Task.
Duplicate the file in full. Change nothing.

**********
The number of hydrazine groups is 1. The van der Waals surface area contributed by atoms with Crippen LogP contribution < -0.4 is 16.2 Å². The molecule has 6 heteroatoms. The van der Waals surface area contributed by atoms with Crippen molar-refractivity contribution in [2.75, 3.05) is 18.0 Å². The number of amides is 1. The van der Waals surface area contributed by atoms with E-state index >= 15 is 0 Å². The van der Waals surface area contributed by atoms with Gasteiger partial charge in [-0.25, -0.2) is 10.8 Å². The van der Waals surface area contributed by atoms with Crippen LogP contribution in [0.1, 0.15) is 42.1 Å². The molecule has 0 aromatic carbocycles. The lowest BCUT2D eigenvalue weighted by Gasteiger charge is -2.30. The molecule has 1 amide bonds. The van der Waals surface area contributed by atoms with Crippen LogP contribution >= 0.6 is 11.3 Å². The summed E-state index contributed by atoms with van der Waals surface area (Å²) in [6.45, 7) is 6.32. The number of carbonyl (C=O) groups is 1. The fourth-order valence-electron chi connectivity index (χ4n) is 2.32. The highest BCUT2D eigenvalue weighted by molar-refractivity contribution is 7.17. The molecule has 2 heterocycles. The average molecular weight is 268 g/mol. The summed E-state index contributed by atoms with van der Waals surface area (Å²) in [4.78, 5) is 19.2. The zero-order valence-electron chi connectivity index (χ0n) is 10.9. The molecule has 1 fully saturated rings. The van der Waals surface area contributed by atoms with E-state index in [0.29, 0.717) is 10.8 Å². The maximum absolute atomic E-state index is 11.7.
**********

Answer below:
The number of hydrazine groups is 1. The van der Waals surface area contributed by atoms with Crippen LogP contribution < -0.4 is 16.2 Å². The molecule has 6 heteroatoms. The van der Waals surface area contributed by atoms with Crippen molar-refractivity contribution in [2.75, 3.05) is 18.0 Å². The number of amides is 1. The van der Waals surface area contributed by atoms with E-state index >= 15 is 0 Å². The van der Waals surface area contributed by atoms with Gasteiger partial charge in [-0.25, -0.2) is 10.8 Å². The van der Waals surface area contributed by atoms with Crippen LogP contribution in [0.1, 0.15) is 42.1 Å². The molecule has 0 aromatic carbocycles. The lowest BCUT2D eigenvalue weighted by Gasteiger charge is -2.30. The molecule has 1 amide bonds. The van der Waals surface area contributed by atoms with Crippen LogP contribution >= 0.6 is 11.3 Å². The summed E-state index contributed by atoms with van der Waals surface area (Å²) in [6.45, 7) is 6.32. The number of carbonyl (C=O) groups is 1. The fourth-order valence-electron chi connectivity index (χ4n) is 2.32. The highest BCUT2D eigenvalue weighted by molar-refractivity contribution is 7.17. The molecule has 2 heterocycles. The average molecular weight is 268 g/mol. The summed E-state index contributed by atoms with van der Waals surface area (Å²) in [4.78, 5) is 19.2. The zero-order valence-electron chi connectivity index (χ0n) is 10.9. The molecule has 1 fully saturated rings. The van der Waals surface area contributed by atoms with E-state index in [0.29, 0.717) is 10.8 Å². The maximum absolute atomic E-state index is 11.7.